Legal doublet

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A legal doublet is a standardized phrase used frequently in English legal language which consists of two or more words which are near synonyms. The origin of the doubling — and sometimes even tripling — often lies in the transition of legal language from Latin to French. Certain words were simply given in their Latin, French and/or English forms, often pairing an English word (or a more archaic Anglo-Saxon word) with a Latin or French synonym, so as to ensure understanding. Such phrases can often be pleonasms.[1]

List of common legal doublets[edit]

List of common legal triplets[edit]

  • cancel, annul and set aside[1]
  • convey, transfer and set over[1]
  • give, devise and bequeath[1]
  • grant, bargain, sell[1]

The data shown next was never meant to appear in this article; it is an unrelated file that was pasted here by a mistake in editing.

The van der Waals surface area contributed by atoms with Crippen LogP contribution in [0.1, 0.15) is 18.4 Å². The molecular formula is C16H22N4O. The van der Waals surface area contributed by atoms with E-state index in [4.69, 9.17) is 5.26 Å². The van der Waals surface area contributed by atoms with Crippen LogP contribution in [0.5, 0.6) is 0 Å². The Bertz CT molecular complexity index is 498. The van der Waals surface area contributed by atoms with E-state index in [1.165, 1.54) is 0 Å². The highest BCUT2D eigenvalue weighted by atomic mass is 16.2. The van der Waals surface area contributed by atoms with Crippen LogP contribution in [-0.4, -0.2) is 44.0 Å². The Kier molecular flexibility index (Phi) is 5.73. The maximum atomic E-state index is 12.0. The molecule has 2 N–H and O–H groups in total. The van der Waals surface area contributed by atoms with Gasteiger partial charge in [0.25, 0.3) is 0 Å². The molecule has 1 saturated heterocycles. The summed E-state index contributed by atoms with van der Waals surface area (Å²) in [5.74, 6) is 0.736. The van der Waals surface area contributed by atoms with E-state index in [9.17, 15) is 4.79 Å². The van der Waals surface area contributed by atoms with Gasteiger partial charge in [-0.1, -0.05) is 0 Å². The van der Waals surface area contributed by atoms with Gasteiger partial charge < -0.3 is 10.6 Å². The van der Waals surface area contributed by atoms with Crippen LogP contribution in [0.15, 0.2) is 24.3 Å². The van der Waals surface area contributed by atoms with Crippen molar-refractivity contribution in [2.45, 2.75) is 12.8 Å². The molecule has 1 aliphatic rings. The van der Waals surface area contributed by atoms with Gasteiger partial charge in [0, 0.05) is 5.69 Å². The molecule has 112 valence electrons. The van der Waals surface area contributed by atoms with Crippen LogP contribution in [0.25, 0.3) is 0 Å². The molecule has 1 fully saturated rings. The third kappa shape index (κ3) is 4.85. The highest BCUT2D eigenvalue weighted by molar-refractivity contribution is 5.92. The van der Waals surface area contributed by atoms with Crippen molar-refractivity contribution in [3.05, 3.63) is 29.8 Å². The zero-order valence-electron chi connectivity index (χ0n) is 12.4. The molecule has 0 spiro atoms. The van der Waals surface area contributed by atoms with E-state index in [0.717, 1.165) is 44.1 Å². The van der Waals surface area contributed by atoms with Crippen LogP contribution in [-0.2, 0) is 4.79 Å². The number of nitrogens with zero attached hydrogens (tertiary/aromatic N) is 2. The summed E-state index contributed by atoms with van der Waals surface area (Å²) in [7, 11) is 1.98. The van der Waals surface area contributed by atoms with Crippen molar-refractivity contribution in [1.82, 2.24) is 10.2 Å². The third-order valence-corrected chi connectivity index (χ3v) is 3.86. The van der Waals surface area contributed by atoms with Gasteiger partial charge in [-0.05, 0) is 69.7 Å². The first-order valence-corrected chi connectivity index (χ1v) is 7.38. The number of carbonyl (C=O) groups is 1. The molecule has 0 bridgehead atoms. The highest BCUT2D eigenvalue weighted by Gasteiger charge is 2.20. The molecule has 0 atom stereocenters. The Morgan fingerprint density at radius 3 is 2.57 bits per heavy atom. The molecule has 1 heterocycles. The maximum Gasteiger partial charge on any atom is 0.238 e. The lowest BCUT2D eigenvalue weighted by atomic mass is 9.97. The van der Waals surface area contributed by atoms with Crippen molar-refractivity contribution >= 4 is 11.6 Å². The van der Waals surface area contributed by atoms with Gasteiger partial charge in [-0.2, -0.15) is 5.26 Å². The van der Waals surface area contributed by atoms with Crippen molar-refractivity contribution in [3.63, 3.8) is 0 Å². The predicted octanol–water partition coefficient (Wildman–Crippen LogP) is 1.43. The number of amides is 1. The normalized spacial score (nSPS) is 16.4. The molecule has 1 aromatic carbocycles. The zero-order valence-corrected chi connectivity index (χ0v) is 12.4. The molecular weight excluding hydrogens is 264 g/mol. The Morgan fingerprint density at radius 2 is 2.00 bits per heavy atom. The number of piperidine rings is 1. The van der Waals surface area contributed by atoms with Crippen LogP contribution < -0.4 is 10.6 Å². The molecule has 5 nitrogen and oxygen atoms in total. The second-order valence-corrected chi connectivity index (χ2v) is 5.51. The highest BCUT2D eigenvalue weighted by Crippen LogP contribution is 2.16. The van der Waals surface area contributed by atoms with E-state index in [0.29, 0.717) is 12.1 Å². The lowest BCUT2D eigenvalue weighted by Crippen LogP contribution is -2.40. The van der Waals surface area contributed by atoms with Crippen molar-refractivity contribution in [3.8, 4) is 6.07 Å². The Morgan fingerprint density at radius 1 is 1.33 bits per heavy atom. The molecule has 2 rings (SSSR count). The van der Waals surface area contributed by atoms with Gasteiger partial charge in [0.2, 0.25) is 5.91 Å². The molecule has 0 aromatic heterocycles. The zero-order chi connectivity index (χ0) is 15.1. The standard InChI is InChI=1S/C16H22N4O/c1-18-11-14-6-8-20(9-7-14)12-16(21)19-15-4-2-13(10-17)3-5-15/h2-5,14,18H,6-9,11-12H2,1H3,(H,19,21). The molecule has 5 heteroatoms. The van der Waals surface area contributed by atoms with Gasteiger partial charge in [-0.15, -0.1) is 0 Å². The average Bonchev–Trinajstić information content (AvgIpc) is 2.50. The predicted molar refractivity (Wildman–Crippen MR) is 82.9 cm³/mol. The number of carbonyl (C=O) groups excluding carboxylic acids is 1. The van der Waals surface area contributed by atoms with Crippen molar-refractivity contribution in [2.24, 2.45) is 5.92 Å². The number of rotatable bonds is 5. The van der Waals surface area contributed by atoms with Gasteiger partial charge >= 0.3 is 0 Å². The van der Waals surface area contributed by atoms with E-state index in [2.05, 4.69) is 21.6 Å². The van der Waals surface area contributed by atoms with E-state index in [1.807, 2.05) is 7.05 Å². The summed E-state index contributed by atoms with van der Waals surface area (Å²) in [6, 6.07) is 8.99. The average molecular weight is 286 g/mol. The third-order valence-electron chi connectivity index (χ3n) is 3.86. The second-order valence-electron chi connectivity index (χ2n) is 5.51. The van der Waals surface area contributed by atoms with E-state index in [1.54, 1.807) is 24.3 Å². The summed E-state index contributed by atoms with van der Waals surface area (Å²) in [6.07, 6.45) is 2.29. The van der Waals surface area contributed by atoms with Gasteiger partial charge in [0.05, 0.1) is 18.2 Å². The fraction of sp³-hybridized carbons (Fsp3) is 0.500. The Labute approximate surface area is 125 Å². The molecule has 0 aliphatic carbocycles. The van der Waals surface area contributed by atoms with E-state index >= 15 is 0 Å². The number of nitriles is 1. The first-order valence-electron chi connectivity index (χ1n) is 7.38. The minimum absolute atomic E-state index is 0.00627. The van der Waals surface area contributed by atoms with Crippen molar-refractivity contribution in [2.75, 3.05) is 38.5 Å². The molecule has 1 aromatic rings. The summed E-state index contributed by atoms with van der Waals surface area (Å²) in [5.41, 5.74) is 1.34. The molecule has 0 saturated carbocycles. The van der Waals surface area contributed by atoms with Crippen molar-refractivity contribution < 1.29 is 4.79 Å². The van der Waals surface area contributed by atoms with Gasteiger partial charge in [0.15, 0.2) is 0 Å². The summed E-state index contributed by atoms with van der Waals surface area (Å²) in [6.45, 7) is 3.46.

• name, constitute and appoint[1]
  • ordered, adjudged and decreed[2]
  • remise, release and forever quit claim[1]
  • rest, residue and remainder[1]
  • right, title and interest[1]
  • signed, sealed and delivered[2]

See also[edit]

References[edit]

  1. ^ a b c d e f g h i j k l m n o p q r s t u v w x y z aa ab ac ad ae af ag ah ai aj ak al am Espenschied, Lenné Eidson (2010). Contract Drafting: Powerful Prose in Transactional Practice. American Bar Association. pp. 164–165. ISBN 9781604427950. 
  2. ^ a b c Ingels, Mia (2006). Legal English Communication Skills: Introduction to Writing Skills and Vocabulary Acquisition for the Legal Profession. Belgium: ACCO. pp. 60–61. ISBN 9789033461125. 
  3. ^ Grammar and Writing - Doublets - TransLegal
  4. ^ Garner, Bryan A. (July 2011). Dictionary of Modern Legal Usage (3 ed.). Oxford University Press. p. 577. ISBN 9780195384208.